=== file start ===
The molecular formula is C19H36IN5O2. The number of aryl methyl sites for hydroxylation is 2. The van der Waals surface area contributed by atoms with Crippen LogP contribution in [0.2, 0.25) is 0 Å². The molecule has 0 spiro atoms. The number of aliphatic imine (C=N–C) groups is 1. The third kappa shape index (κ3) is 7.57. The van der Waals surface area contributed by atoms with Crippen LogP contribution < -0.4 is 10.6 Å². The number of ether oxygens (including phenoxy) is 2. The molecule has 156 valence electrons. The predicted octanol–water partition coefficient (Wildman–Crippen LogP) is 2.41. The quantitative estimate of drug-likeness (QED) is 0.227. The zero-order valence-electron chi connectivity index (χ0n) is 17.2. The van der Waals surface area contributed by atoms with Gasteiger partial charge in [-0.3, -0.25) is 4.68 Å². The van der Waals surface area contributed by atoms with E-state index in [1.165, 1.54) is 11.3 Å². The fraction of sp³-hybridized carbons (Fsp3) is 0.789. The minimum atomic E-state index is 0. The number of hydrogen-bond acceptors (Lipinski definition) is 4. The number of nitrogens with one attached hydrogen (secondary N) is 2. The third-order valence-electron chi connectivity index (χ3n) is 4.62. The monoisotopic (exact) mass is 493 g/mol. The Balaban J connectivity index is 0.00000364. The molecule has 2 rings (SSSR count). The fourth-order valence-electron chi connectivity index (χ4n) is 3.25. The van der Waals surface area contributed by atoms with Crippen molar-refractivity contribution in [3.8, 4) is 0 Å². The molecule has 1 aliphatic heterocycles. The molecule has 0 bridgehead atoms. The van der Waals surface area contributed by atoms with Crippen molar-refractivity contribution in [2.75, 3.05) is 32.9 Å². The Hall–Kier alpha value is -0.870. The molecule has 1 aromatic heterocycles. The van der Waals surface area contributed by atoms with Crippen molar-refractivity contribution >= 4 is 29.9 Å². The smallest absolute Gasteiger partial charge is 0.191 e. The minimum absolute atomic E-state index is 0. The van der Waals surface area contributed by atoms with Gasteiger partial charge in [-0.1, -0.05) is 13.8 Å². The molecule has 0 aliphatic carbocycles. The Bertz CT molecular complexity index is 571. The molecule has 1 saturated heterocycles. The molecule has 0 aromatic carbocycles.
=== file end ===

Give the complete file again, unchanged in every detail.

The molecular formula is C19H36IN5O2. The number of aryl methyl sites for hydroxylation is 2. The van der Waals surface area contributed by atoms with Crippen LogP contribution in [0.2, 0.25) is 0 Å². The molecule has 0 spiro atoms. The number of aliphatic imine (C=N–C) groups is 1. The third kappa shape index (κ3) is 7.57. The van der Waals surface area contributed by atoms with Crippen LogP contribution < -0.4 is 10.6 Å². The number of ether oxygens (including phenoxy) is 2. The molecule has 156 valence electrons. The predicted octanol–water partition coefficient (Wildman–Crippen LogP) is 2.41. The quantitative estimate of drug-likeness (QED) is 0.227. The zero-order valence-electron chi connectivity index (χ0n) is 17.2. The van der Waals surface area contributed by atoms with Gasteiger partial charge in [-0.3, -0.25) is 4.68 Å². The van der Waals surface area contributed by atoms with E-state index in [1.165, 1.54) is 11.3 Å². The fraction of sp³-hybridized carbons (Fsp3) is 0.789. The minimum atomic E-state index is 0. The number of hydrogen-bond acceptors (Lipinski definition) is 4. The number of nitrogens with one attached hydrogen (secondary N) is 2. The third-order valence-electron chi connectivity index (χ3n) is 4.62. The monoisotopic (exact) mass is 493 g/mol. The Balaban J connectivity index is 0.00000364. The molecule has 2 rings (SSSR count). The fourth-order valence-electron chi connectivity index (χ4n) is 3.25. The van der Waals surface area contributed by atoms with Crippen molar-refractivity contribution in [3.8, 4) is 0 Å². The molecule has 1 aliphatic heterocycles. The molecule has 0 bridgehead atoms. The van der Waals surface area contributed by atoms with Crippen molar-refractivity contribution in [2.75, 3.05) is 32.9 Å². The Hall–Kier alpha value is -0.870. The molecule has 1 aromatic heterocycles. The van der Waals surface area contributed by atoms with Crippen molar-refractivity contribution >= 4 is 29.9 Å². The smallest absolute Gasteiger partial charge is 0.191 e. The minimum absolute atomic E-state index is 0. The van der Waals surface area contributed by atoms with Gasteiger partial charge in [-0.1, -0.05) is 13.8 Å². The molecule has 0 aliphatic carbocycles. The Bertz CT molecular complexity index is 571. The molecule has 1 saturated heterocycles. The molecule has 0 aromatic carbocycles.